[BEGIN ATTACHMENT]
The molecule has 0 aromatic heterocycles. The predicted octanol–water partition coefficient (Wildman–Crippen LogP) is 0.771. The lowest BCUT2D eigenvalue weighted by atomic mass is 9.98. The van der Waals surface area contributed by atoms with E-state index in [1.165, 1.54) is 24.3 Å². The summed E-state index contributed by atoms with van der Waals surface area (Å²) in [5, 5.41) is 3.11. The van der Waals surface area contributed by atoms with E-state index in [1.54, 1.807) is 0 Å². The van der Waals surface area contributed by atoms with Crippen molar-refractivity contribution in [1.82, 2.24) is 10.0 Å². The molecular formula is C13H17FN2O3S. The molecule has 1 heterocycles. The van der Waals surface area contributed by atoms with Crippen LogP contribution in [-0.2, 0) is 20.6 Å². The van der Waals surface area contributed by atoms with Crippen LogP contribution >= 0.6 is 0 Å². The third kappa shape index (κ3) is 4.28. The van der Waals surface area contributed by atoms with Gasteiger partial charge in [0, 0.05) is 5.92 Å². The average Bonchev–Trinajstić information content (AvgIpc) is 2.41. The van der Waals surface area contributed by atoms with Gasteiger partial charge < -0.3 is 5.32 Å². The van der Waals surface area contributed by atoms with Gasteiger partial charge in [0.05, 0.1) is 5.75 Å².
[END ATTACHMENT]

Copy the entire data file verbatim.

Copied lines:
The molecule has 0 aromatic heterocycles. The predicted octanol–water partition coefficient (Wildman–Crippen LogP) is 0.771. The lowest BCUT2D eigenvalue weighted by atomic mass is 9.98. The van der Waals surface area contributed by atoms with E-state index in [1.165, 1.54) is 24.3 Å². The summed E-state index contributed by atoms with van der Waals surface area (Å²) in [5, 5.41) is 3.11. The van der Waals surface area contributed by atoms with E-state index in [1.54, 1.807) is 0 Å². The van der Waals surface area contributed by atoms with Crippen molar-refractivity contribution in [1.82, 2.24) is 10.0 Å². The molecular formula is C13H17FN2O3S. The molecule has 1 heterocycles. The van der Waals surface area contributed by atoms with Crippen LogP contribution in [-0.2, 0) is 20.6 Å². The van der Waals surface area contributed by atoms with Crippen LogP contribution >= 0.6 is 0 Å². The third kappa shape index (κ3) is 4.28. The van der Waals surface area contributed by atoms with Gasteiger partial charge in [0, 0.05) is 5.92 Å². The average Bonchev–Trinajstić information content (AvgIpc) is 2.41. The van der Waals surface area contributed by atoms with Gasteiger partial charge < -0.3 is 5.32 Å². The van der Waals surface area contributed by atoms with Gasteiger partial charge in [0.05, 0.1) is 5.75 Å².